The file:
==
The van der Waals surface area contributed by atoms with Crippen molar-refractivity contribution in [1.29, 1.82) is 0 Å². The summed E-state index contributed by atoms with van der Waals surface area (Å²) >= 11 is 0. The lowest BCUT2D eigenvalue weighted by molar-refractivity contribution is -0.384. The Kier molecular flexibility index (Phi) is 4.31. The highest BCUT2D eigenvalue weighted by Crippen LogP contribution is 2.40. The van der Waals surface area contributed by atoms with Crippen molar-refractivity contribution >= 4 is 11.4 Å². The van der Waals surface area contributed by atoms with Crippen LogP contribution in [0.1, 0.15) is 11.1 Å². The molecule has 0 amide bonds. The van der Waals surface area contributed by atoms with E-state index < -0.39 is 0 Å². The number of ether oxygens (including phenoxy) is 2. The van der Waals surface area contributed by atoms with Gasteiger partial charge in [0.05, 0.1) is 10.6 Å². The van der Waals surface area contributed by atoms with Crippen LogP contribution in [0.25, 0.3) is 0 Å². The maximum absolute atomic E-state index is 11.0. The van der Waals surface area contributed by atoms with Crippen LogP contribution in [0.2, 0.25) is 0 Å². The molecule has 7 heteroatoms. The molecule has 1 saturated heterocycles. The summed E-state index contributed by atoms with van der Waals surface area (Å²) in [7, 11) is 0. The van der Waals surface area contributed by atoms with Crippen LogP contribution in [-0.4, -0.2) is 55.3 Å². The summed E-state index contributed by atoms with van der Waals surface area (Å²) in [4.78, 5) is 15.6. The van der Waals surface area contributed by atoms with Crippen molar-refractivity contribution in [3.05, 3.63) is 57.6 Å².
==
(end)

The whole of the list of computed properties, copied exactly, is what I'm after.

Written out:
The van der Waals surface area contributed by atoms with Crippen molar-refractivity contribution in [1.29, 1.82) is 0 Å². The summed E-state index contributed by atoms with van der Waals surface area (Å²) >= 11 is 0. The lowest BCUT2D eigenvalue weighted by molar-refractivity contribution is -0.384. The Kier molecular flexibility index (Phi) is 4.31. The highest BCUT2D eigenvalue weighted by Crippen LogP contribution is 2.40. The van der Waals surface area contributed by atoms with Crippen molar-refractivity contribution >= 4 is 11.4 Å². The van der Waals surface area contributed by atoms with Crippen LogP contribution in [0.1, 0.15) is 11.1 Å². The molecule has 0 amide bonds. The van der Waals surface area contributed by atoms with E-state index < -0.39 is 0 Å². The number of ether oxygens (including phenoxy) is 2. The van der Waals surface area contributed by atoms with Gasteiger partial charge in [0.05, 0.1) is 10.6 Å². The van der Waals surface area contributed by atoms with Crippen LogP contribution in [0.25, 0.3) is 0 Å². The maximum absolute atomic E-state index is 11.0. The van der Waals surface area contributed by atoms with Crippen LogP contribution in [0.2, 0.25) is 0 Å². The molecule has 7 heteroatoms. The molecule has 1 saturated heterocycles. The summed E-state index contributed by atoms with van der Waals surface area (Å²) in [7, 11) is 0. The van der Waals surface area contributed by atoms with Crippen LogP contribution in [-0.4, -0.2) is 55.3 Å². The summed E-state index contributed by atoms with van der Waals surface area (Å²) in [4.78, 5) is 15.6. The van der Waals surface area contributed by atoms with Crippen molar-refractivity contribution in [3.05, 3.63) is 57.6 Å².